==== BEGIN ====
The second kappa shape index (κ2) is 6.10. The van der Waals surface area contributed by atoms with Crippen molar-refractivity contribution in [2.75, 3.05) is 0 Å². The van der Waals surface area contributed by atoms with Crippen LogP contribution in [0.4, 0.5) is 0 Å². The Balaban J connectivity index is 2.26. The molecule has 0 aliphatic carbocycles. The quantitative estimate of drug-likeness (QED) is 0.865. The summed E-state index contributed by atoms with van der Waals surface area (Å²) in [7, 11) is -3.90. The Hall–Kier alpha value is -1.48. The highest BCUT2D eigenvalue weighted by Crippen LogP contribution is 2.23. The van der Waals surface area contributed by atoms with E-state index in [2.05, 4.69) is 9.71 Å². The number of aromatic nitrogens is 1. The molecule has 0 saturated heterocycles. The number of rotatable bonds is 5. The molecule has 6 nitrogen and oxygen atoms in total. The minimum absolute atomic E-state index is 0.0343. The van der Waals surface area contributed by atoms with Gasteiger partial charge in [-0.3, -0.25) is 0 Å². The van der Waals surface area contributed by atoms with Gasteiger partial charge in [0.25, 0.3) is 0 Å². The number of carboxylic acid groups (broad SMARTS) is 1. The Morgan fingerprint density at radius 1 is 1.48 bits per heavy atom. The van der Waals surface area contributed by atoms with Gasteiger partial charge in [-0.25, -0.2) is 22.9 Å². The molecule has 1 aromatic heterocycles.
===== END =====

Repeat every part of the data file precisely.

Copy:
The second kappa shape index (κ2) is 6.10. The van der Waals surface area contributed by atoms with Crippen molar-refractivity contribution in [2.75, 3.05) is 0 Å². The van der Waals surface area contributed by atoms with Crippen LogP contribution in [0.4, 0.5) is 0 Å². The Balaban J connectivity index is 2.26. The molecule has 0 aliphatic carbocycles. The quantitative estimate of drug-likeness (QED) is 0.865. The summed E-state index contributed by atoms with van der Waals surface area (Å²) in [7, 11) is -3.90. The Hall–Kier alpha value is -1.48. The highest BCUT2D eigenvalue weighted by Crippen LogP contribution is 2.23. The van der Waals surface area contributed by atoms with E-state index in [2.05, 4.69) is 9.71 Å². The number of aromatic nitrogens is 1. The molecule has 0 saturated heterocycles. The number of rotatable bonds is 5. The molecule has 6 nitrogen and oxygen atoms in total. The minimum absolute atomic E-state index is 0.0343. The van der Waals surface area contributed by atoms with Gasteiger partial charge in [-0.3, -0.25) is 0 Å². The van der Waals surface area contributed by atoms with Gasteiger partial charge in [0.25, 0.3) is 0 Å². The number of carboxylic acid groups (broad SMARTS) is 1. The Morgan fingerprint density at radius 1 is 1.48 bits per heavy atom. The van der Waals surface area contributed by atoms with Gasteiger partial charge in [-0.25, -0.2) is 22.9 Å². The molecule has 1 aromatic heterocycles.